Town After Town, Residents Are Fighting Affordable Housing in Connecticut

Lisa Prevost | New York Times

In the town of Fairfield, Conn., nearly 2,400 residents have signed a petition opposing a project proposed for downtown that could bring 19 units of affordable housing.

In nearby New Canaan, homeowners have raised about $84,000 for a legal fund to fight a proposed apartment complex downtown on Weed Street that would include 31 rent-restricted units for households with moderate incomes.

And in Greenwich, a developer recently withdrew an application to build a project that would include 58 apartments priced below market rate, after residents living in nearby luxury condominiums objected and said the buildings that would be demolished were historically significant.

Throughout Fairfield County, Conn., local residents and elected officials are seeking to block large housing projects that include units affordable to low- and moderate-income households, warning that the increased density could change the character of their towns. The 32-year-old law that enables such projects has always generated some pushback, but the opposition has grown more fierce as the number of proposals has increased in recent years.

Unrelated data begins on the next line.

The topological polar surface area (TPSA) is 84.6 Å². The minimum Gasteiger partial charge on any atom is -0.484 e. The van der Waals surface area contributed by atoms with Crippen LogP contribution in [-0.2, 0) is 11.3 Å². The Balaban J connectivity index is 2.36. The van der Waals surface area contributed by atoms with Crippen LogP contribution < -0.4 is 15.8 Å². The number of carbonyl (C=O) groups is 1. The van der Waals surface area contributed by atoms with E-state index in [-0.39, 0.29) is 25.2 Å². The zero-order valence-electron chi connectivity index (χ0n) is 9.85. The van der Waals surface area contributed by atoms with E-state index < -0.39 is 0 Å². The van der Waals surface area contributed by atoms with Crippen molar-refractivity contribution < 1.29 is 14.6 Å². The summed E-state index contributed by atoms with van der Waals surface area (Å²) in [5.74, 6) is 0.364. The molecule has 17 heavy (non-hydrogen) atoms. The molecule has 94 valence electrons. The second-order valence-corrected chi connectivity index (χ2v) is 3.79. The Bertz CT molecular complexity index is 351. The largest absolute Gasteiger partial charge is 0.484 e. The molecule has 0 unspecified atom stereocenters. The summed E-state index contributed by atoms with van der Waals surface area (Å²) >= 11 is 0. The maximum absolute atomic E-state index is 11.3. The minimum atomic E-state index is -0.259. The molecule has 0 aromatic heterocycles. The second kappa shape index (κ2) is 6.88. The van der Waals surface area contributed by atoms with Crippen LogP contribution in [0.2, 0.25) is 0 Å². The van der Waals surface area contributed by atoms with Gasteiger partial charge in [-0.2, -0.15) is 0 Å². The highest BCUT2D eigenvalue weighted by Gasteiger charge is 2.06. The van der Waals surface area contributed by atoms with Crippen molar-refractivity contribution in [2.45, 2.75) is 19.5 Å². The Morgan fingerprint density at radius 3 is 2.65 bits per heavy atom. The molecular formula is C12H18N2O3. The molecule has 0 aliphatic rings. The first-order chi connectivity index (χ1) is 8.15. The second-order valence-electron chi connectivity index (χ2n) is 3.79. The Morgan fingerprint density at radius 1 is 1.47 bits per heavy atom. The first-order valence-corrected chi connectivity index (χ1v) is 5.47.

The fervent campaigns against housing applications reflect a battle that has engulfed the state, town by town. Last week, a group led by the Open Communities Alliance announced that it would file a civil rights lawsuit against the town of Woodbridge, saying that the town’s zoning regulations, which sharply restrict multifamily housing, violated the state Fair Housing Act, state zoning laws and the state Constitution.

The restrictive zoning “disparately harms Black and Latino households, and deepens economic and racial segregation in the area,” said Erin Boggs, the alliance’s executive director, in a statement.


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